The opinion of the court was delivered by: Hon. Hugh B. Scott
Before the Court is plaintiffs' motion to compel and to amend the Scheduling Order*fn1 (Docket Nos. 17, 18*fn2 ). The briefing schedule for this motion had responses due by March 1, 2010, and any reply due by March 10, 2010, with the motion submitted (without oral argument) on March 10, 2010 (Docket No. 19).
This is a removed diversity*fn3 contract action, seeking damages for breach of an insurance contract (Docket No. 1, Notice of Removal). Plaintiffs (parents Robert and Joell Runge and their daughter Rebecca) sued defendant insurer for failing to reimburse them for the costs of replacing their home following a fire (id., Ex. A, Compl. ¶ 1). Defendant removed this action (id.) and answered on September 14, 2009 (Docket No. 6). The Court later entered a Scheduling Order (Docket No. 15) in which plaintiffs' expert disclosure was due by January 29, 2010, discovery was to be completed by April 22, 2010, and dispositive motions were due by July 22, 2010 (id.).
Plaintiffs' Motion to Compel
On January 20, 2010, plaintiffs Robert and Joell Runge moved to compel defendant's response to their discovery demands (Docket No. 18). The moving plaintiffs contend that defendant "has consistently and repeatedly refused to provide any information or documentation to support its denial of the Runges' claim for the full amounts spent by them to replace their home," (id., Pls. Atty. Affirm. ¶ 3). Instead, they argue that defendant "has relied upon vague and unsubstantiated claims that the replacement home constructed by the Runges contains unidentified 'improvements' or 'betterments,' and unsubstantiated and clearly false allegations that the Runges have not adequately documented the amounts spent to replace their home," (id., Pls. Atty. Affirm. ¶ 4). Plaintiffs sought from defendant a list of the alleged improvements but defendant has not responded (id. ¶¶ 5, 10, Exs. C, D). This refusal has prevented plaintiffs from providing their expert disclosure (id. ¶ 6). Plaintiffs sought responses to their document demands and Interrogatories within 30 days in order to have that information prior to the Court's mediation (id. ¶¶ 11, 12, Ex. E). After plaintiffs declined to grant defendant a thirty-day extension to respond, defendant wrote that it would not be providing any non-Rule 26 discovery prior to the mediation (id. ¶ 13, Ex. F). Plaintiffs replied that failure to provide even a item-by-item listing of why plaintiffs' documentation was insufficient or a list of the alleged improvements would render the mediation unproductive (id. ¶ 14, Ex. G) and the mediation session occurred and was not successful (id. ¶ 16; see Docket No. 16, mediation certificate).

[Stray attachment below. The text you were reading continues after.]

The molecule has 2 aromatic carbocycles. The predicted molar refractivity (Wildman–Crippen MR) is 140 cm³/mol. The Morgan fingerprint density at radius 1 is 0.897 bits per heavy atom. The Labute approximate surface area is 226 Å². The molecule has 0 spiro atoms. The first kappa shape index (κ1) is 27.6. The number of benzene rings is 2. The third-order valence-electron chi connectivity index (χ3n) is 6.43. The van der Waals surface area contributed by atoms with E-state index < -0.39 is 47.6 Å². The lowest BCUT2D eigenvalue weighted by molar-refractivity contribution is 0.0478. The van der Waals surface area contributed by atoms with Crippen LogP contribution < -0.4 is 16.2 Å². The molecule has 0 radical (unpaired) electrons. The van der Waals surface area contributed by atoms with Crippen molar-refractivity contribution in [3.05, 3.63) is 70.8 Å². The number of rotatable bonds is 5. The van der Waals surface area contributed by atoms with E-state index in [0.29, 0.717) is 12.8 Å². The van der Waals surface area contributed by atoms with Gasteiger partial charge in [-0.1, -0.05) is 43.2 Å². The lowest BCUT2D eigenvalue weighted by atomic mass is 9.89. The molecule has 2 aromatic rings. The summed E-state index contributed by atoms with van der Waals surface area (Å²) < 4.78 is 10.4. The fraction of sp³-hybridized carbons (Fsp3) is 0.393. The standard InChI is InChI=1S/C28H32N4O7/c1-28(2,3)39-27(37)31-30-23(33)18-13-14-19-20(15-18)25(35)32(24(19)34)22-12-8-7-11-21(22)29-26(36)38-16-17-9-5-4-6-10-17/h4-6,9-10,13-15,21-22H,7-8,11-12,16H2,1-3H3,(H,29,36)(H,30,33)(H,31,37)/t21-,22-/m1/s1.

Plaintiffs wrote stating that they expected discovery responses by December 31, 2009, but they had not received any responses (Docket No. 18, Pls. Atty. Affirm. ¶ 17, Ex. H). Plaintiffs seek an Order compelling responses to their first set of document demands and First Set of Interrogatories within five days of entry of the Order (id. ¶ 18).